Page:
"Make a promise to yourself that you'll give people a proper chance," Dating Coach & Relationship Expert, Keynote Speaker, and Author James Preece tells Bustle. "Dating has become very disposable with so many dating apps, with singles not making enough effort. It's so easy to get a date with someone else, and people have become fussier, ruling each other out for no real reason. Nobody is going to be themselves during a first meeting, as they'll be nervous and trying to impress. So if you do think there's any possibility, go on one more date. You might find yourself liking them more. If you don't, then you've not lost anything!"

Stef Safran, matchmaking and dating expert, agrees with Preece. "Decide what areas you might be open to meeting someone that, last year, you wouldn’t give a chance to," Safran tells Bustle. "Just remember that a date is just that, a date."


"I Will Listen To My Instincts When Something Feels Off"

Andrew Zaeh for Bustle

I've been there and you've probably been there, too. The person you're dating exhibits some behaviors you don't like, but you excuse them. "OK, they 'forgot' to text me when they said they would — NBD" or "They said we'd go out Friday and didn't follow-through," etc. A few instances of this early on, fine — you believe the reasons, erm, excuses. Maybe they really are not a big deal. But if they continue to show signs that they do not do what they say they'll do, it's not a good sign. I mean, how can you trust someone who cannot even follow-through on small promises? Basically, you need to listen to what their actions are saying. Because, trust me, there are people out there who will do what they say they'll do and not make you ill at ease.


"I Will Pay Attention To Red Flags"

Andrew Zaeh for Bustle

Like it or not, relationship red flags are bound to come up when dating someone, but some will probably carry more weight than others. After all, while some people may think it's a red flag if someone hasn't had a lot of long-term relationships, another person may not think it's a big deal, especially if they talk about it together and/or if they haven't had long relationships either. However, other red flags often bleed into many areas of the relationship. For instance, if your date is rude to the waiter, it's likely a matter of time before they're rude to others, and to you. The more you ignore red flags, the more glaring they'll become.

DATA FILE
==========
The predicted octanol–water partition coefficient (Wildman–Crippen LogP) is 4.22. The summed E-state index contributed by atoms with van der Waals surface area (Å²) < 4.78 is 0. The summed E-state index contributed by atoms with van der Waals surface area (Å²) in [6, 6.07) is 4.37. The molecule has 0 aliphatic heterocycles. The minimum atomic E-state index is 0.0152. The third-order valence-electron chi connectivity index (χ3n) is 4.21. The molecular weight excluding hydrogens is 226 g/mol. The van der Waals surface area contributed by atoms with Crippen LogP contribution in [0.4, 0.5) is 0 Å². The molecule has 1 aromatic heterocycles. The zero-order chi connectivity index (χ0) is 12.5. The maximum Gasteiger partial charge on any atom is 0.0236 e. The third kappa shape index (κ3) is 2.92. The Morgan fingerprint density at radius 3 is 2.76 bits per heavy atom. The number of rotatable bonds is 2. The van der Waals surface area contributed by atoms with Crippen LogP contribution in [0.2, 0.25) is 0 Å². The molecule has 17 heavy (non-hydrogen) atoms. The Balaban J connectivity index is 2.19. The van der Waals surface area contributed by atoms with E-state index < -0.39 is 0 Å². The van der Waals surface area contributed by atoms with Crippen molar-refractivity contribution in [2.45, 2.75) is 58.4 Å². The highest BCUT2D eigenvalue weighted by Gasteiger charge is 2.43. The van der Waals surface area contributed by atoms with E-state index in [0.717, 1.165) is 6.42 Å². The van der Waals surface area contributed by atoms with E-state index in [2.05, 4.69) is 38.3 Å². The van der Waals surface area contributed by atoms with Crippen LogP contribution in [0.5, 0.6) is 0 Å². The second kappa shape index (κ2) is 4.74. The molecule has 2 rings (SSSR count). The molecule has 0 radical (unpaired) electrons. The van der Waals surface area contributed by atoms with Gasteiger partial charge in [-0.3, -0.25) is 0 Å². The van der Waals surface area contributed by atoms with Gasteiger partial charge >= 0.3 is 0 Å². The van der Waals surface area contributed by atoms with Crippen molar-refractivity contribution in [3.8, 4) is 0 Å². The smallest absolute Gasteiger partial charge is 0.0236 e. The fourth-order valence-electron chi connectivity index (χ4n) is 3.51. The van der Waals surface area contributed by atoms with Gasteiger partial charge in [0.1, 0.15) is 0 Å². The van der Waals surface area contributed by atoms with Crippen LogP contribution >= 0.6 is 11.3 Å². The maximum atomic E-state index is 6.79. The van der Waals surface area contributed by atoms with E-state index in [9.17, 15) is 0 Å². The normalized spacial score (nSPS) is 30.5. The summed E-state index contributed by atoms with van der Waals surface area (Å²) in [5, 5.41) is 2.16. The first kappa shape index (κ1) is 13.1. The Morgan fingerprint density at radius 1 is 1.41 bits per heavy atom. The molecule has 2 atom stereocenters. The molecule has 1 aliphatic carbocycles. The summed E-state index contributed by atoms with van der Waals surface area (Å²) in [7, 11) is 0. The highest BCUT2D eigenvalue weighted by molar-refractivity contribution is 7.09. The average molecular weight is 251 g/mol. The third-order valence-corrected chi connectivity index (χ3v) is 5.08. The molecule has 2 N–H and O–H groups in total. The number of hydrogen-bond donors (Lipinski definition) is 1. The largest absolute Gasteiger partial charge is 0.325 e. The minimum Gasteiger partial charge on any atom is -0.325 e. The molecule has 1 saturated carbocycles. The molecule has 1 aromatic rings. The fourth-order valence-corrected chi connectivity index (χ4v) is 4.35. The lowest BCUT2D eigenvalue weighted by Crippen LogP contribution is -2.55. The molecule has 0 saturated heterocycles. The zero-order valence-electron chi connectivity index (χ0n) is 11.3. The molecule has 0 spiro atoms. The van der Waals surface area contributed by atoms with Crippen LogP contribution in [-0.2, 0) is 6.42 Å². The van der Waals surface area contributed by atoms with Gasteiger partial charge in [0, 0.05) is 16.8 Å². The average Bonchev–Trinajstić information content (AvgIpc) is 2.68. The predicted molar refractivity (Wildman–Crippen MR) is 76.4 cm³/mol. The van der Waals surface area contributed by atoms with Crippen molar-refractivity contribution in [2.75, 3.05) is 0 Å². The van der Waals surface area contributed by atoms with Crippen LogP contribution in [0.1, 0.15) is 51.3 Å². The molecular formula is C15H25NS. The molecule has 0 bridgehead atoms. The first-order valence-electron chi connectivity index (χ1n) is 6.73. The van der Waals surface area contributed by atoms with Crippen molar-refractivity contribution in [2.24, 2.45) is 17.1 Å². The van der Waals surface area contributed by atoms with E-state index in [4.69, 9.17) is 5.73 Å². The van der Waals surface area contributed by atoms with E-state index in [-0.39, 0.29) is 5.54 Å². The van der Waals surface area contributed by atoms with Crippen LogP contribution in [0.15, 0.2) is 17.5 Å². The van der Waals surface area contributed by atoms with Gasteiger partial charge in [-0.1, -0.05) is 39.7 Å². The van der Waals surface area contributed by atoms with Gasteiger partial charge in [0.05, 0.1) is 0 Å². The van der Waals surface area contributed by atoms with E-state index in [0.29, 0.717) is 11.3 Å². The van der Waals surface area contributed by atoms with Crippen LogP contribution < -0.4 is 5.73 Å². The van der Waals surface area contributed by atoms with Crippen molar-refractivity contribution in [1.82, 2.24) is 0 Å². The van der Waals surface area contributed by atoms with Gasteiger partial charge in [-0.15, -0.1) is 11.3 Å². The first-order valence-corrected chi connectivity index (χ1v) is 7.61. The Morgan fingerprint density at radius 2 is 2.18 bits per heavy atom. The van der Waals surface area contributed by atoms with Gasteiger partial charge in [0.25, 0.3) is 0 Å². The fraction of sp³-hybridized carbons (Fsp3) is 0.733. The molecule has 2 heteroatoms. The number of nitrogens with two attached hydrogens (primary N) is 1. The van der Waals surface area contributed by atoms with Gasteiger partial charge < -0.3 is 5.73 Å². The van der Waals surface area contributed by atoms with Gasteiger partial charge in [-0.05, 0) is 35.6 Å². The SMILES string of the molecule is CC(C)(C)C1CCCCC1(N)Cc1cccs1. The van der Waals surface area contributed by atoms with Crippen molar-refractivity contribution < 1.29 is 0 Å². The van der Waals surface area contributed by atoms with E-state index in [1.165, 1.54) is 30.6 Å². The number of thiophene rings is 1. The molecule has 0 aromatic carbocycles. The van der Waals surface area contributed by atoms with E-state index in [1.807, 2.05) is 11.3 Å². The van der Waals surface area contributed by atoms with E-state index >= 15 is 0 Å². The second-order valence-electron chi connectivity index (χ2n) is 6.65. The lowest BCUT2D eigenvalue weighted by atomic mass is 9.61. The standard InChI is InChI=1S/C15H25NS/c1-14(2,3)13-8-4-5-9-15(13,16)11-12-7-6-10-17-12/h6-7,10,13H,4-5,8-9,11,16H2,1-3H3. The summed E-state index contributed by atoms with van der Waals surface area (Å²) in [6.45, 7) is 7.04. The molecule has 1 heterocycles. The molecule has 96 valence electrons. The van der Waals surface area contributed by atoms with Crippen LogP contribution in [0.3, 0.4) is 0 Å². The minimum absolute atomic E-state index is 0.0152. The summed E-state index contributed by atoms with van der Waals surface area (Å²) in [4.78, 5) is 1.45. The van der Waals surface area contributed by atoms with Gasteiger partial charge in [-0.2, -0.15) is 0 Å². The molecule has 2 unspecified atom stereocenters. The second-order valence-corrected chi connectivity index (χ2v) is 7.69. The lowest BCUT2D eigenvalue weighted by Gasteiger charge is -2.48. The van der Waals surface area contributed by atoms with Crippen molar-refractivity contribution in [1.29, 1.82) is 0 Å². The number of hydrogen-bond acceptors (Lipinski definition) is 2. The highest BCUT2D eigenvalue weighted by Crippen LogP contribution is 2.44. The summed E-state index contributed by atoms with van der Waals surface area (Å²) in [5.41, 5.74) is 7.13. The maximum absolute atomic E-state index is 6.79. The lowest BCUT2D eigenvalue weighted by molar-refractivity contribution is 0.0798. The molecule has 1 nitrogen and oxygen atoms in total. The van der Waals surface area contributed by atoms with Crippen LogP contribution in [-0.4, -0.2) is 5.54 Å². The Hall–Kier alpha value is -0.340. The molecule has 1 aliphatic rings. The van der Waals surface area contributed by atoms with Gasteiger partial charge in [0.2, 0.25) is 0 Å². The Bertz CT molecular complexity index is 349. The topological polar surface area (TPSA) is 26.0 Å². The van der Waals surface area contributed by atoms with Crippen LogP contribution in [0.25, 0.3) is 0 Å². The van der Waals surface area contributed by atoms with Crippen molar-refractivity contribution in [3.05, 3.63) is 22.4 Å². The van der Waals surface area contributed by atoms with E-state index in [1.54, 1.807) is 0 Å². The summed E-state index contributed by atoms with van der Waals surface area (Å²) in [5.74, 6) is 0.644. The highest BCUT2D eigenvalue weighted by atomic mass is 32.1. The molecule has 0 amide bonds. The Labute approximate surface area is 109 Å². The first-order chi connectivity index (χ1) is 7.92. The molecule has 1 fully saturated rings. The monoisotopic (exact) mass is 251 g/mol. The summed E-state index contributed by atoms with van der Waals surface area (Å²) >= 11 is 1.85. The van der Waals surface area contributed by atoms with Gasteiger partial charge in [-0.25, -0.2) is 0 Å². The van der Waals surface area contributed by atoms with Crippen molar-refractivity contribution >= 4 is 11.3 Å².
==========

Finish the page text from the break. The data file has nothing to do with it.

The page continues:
"I Will Date Someone Emotionally Available"

Ashley Batz/Bustle

You know these types — they pretend to be all in, or perhaps you get clouded by their other great traits and make yourself believe they're all in, but when it comes down to it, they're not. In essence, they cannot give you what you need, emotionally. For instance, I'd been dating a guy a few months who kept saying he wanted a girlfriend, but his behavior didn't match his words. When it came time for me to get an ultrasound at the hospital, I was scared and he'd offered to go with me. But when the day came, he didn't show up. So, pay attention to when and how someone you're dating shows up.


"I Will Remember That Not My Dates Are *Not* My Ex"

Andrew Zaeh for Bustle

You may hear time and time again not to compare a current date or partner to an ex, and there's a good reason why: They're not your ex. I know, sometimes it may be hard to believe, because they'll do something that reminds you of your ex, and then you'll go into a mental downward spiral of thinking that everything they do is just like your ex. But, that's not true.

"Just because you were treated badly in the past, or were burned before, does not mean that you should generalize all potential new dating prospects as being 'all the same,'" Rabbi Bergman says. "In fact, this kind of negative thinking can become a self-fulfilling prophecy. Instead, if you were treated badly in the past, you should now invest your energies into reflecting on the type of person you'd like to be with in the future."


"I Will Continue Having My Own Life Outside Of My Dating Life"

Ashley Batz/Bustle

It's easy to get sucked into dating or seeing someone so much, you soon lose your independence and your focus on what's important to you — hiking alone every Saturday morning, writing a new blog post every night before bed, seeing friends, etc. So, while it's great to work on your dating life, I'd say it's even more important to maintain your healthy relationship with yourself, the one you had pre-dating.

You may remember Sherry Argov's tongue-in-cheek dating book, Why Men Love Bitches, where she says the person you're dating is a piece of the pie of your life, not the whole pie — and it's true. When I find myself losing track of this, I think of Argov's quote, and I'll continue to as a dating resolution in 2018.

Whether you use some of the above dating resolutions, one, or create your own, the most important thing is to learn from what hasn't been working and make some changes in the upcoming year. Here's to a healthy dating life in 2018!